We recommend only four or five wine tastings/wineries per day as more than that will tend to leave your taste buds dulled and not give you enough time to experience each winery to its fullest. Most guests drive themselves, in which case a map outlining the various AVAs and our recommendations within each may prove helpful: http://youngberghill.com/our-area/wine-driving-tour/ .  Others guests prefer to be driven by a tour company, and we are happy to recommend a tour that will fit your interests. There are customized tours on our website that we invite you to peruse: http://youngberghill.com/specials-packages/ .  What’s most important is that our guests leave feeling that they’ve had a true Oregon wine country experience! 

 

 

How Do You Know What You Like?

November 21st, 2012 by Nicolette Bailey

Many guests to our tasting room plead ignorance regarding their ability to describe what they are tasting and what they like in a wine. They are somewhat shy about expressing their opinion because they are afraid of saying the wrong thing.

I like to suggest to guests that they start out with the simple “yum” or “yuk” approach. The first and most important thing is whether you like it or not. If not, then your evaluation can simply stop there. If your initial reaction is “yum”, then you may also stop there.  And if you do want to describe what you believe it tastes like or why you like it, it is best to use your own words and descriptions. It is not necessary to use pontifications such as those used by wine critics.

Describing it in your own terms will help you better remember the wine and understand why you like one wine and not another.

Having said that, there is one good reason to have a better understanding of what characteristics you like in a wine and be able to express them. When in a restaurant or a wine retailer, you may be shopping for a wine or ordering from a list of wines you are unfamiliar with. In those situations, there will likely be someone to help you make a selection. But how can he help if he does not know what you like in a wine? That is where it is beneficial to be able to explain the characteristics you like, in your own words.  It will be easier for you to explain and easier to be understood.  And if you’re in a restaurant and are not sure what you like, be adventurous!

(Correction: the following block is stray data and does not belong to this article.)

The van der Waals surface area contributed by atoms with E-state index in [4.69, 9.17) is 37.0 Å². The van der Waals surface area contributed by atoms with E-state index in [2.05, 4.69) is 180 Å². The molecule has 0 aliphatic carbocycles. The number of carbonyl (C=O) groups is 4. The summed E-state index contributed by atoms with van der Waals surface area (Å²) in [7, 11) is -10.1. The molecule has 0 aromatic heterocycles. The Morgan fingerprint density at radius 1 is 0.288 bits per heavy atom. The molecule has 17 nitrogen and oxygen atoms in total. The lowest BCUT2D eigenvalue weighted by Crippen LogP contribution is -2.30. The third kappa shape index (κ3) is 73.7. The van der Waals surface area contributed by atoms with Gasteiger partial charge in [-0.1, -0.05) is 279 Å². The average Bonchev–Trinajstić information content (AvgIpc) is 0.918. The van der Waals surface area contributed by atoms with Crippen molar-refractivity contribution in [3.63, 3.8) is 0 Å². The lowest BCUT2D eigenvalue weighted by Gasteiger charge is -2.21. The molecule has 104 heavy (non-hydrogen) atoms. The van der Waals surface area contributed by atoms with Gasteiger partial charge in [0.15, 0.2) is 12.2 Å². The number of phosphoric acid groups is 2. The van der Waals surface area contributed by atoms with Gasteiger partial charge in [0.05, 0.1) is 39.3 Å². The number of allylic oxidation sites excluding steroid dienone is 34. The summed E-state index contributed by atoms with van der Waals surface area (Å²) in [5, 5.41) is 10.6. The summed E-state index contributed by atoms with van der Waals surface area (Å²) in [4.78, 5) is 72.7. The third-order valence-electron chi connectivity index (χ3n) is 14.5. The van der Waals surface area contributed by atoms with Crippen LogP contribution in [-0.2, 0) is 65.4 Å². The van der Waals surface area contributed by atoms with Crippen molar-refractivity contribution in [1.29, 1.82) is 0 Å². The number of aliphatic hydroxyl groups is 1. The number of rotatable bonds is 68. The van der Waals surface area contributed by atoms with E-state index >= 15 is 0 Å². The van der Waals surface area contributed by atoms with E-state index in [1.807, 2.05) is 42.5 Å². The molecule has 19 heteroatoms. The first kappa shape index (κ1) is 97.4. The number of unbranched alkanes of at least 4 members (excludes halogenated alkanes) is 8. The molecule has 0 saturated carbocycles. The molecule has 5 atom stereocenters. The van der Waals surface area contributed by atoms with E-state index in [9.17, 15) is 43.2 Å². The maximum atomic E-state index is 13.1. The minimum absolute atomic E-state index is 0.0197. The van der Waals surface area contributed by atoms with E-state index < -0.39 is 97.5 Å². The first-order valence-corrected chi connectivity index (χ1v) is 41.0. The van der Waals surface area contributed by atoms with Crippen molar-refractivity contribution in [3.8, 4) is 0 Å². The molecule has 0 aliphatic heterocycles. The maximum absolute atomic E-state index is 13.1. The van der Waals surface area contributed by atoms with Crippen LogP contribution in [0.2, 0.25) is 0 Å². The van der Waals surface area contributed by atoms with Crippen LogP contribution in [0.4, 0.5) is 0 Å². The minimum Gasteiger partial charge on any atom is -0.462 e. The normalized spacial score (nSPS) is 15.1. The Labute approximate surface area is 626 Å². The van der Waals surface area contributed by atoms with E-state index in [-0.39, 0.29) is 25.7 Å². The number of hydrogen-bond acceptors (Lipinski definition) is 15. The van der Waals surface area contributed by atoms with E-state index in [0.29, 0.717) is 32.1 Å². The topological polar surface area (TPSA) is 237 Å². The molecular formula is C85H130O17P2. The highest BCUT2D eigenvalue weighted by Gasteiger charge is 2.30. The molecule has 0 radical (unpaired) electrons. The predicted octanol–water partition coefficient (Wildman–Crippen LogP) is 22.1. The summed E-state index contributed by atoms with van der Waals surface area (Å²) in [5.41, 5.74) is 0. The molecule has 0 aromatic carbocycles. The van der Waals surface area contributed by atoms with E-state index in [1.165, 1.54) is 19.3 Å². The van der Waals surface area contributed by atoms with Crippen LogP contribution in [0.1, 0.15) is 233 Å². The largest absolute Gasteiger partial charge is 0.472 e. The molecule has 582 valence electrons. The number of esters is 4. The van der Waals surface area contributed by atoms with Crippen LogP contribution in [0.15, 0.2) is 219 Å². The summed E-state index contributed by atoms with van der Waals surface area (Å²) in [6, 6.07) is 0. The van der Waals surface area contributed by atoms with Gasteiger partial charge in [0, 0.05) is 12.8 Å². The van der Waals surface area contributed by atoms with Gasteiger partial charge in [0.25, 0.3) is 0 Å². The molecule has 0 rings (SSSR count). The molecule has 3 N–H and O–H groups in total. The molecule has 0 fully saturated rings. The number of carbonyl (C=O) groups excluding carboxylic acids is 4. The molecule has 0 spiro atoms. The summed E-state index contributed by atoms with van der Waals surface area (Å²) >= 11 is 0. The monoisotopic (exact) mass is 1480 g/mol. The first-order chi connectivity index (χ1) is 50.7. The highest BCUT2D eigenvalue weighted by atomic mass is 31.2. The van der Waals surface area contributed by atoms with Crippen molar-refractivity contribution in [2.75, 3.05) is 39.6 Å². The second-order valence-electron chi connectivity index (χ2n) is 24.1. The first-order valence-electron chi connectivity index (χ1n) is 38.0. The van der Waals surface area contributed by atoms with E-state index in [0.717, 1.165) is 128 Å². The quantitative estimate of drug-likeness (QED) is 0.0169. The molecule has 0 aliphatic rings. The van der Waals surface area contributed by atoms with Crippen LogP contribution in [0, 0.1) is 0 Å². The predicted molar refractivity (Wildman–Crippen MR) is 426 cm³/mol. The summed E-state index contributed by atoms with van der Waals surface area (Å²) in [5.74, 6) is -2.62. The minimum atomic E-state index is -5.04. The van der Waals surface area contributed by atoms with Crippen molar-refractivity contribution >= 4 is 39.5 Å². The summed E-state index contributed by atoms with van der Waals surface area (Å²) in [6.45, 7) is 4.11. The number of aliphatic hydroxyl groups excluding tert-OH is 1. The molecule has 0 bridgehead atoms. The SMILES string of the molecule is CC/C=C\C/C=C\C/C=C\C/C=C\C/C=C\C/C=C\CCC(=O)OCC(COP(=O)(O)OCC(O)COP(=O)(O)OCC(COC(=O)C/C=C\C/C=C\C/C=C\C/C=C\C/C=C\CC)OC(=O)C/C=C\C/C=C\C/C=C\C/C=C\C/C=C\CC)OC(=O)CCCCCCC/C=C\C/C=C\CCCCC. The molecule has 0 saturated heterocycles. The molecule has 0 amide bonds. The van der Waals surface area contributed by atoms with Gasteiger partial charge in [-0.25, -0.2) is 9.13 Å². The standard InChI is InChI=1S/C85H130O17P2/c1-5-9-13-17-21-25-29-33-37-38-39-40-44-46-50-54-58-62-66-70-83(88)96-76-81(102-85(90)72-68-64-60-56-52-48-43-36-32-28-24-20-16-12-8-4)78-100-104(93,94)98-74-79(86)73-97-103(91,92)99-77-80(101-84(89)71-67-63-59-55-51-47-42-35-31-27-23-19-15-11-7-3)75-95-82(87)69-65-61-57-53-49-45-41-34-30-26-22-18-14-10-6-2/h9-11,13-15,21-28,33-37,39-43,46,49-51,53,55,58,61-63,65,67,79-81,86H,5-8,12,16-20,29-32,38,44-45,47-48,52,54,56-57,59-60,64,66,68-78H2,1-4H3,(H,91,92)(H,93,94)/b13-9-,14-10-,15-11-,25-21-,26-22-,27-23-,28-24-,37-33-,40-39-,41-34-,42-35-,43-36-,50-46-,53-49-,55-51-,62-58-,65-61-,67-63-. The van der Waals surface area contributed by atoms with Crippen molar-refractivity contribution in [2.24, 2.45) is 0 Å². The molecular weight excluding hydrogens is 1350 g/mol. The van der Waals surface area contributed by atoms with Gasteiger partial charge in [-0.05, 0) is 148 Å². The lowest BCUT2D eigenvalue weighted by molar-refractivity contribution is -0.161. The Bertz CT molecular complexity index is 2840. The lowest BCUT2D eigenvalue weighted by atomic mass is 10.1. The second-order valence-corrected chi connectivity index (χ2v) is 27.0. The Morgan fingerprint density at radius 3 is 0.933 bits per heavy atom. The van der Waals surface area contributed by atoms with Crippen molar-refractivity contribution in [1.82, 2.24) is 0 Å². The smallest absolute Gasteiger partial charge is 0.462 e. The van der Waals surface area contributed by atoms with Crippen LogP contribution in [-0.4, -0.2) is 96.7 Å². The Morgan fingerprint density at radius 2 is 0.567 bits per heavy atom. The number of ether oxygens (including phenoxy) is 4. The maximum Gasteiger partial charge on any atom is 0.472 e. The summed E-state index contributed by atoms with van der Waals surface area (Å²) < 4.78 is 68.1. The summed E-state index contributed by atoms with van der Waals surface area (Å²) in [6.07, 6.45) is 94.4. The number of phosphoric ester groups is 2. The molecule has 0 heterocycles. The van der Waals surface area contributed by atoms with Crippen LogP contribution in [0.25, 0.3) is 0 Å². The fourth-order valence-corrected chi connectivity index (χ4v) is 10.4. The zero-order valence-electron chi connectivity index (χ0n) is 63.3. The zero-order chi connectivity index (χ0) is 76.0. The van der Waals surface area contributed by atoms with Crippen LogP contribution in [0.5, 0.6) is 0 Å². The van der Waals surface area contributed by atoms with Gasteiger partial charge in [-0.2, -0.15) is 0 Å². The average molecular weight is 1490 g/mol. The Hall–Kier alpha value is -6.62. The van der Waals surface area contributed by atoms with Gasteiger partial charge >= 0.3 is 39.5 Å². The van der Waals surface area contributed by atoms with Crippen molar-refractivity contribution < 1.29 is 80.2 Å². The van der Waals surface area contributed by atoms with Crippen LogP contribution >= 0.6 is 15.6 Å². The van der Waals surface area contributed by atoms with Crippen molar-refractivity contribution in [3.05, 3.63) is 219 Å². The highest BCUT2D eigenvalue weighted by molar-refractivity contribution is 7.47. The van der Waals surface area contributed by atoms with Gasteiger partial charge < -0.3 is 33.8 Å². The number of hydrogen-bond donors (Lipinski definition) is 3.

A Thankful Winemaker

November 3rd, 2012 by Nicolette Bailey

This time of year on Youngberg Hill is always one of reflection and gratitude.  This past growing season was truly a blessing – an early spring, warm temperatures, no mildew pressure, good September and October days of sunshine and cooler breezes.  We now have the grapes in the winery safe and sound. The fruit came in clean, healthy, and without much sorting necessary. As the wine begins to develop in the fermentation tank, the aromas stir the mind and recall the balmy afternoons and cool nights in August and September. The bright fruit characteristics remind me of the early spring sunshine and sporadic light showers intermixed with rainbows.

In the tasting room, we are presently putting final touches on tasting notes for the release of the 2009 Jordan Pinot Noir and reflect back on the 2009 season. It was a warmer spring and summer, but cooled off in September and October. The grapes ripened easily and in their own time, and weather cooperated. In the winery, the fruit went through fermentation with amazing vitality. Coming out of the tank and into the barrel, we were amazed at how appealing and approachable the wine was at that early stage. And now tasting three years later, it brings back those memories as if it were yesterday.

We are also thankful of course to all of our friends and neighbors who helped us bring in the fruit this year.  Everyone worked so tirelessly and carefully – it touched our hearts, and we look forward to seeing you all again.  But we insist that next time you come to Youngberg Hill, you relax and sip some vino!

 

 

How Does This Wine Season Compare?

October 21st, 2012 by Nicolette Bailey

As farmers/grape growers we sometimes find ourselves complaining about any weather conditions that are not ideal, but a few days of bad weather does not a vintage make.  Generally a cooler season is the most favorable, but a hotter year does not necessarily result in California style wines.  Our “hot” does not compare with what California considers hot.  As a result, I don’t suspect anyone will be producing “fruit bombs” this season, even though we had less than average rainfall and higher temperatures. Remember 2006? That was a hotter year, yet it produced bigger, more alcoholic wines. I see 2012 to be a comfortable blend of the 2006 and 2008 vintages. From what I’ve seen, most fruit coming in is not reflecting high alcohol due to high sugar levels. The end of September and October have been sunny and cooler, which have slowed sugars and aided in flavor development.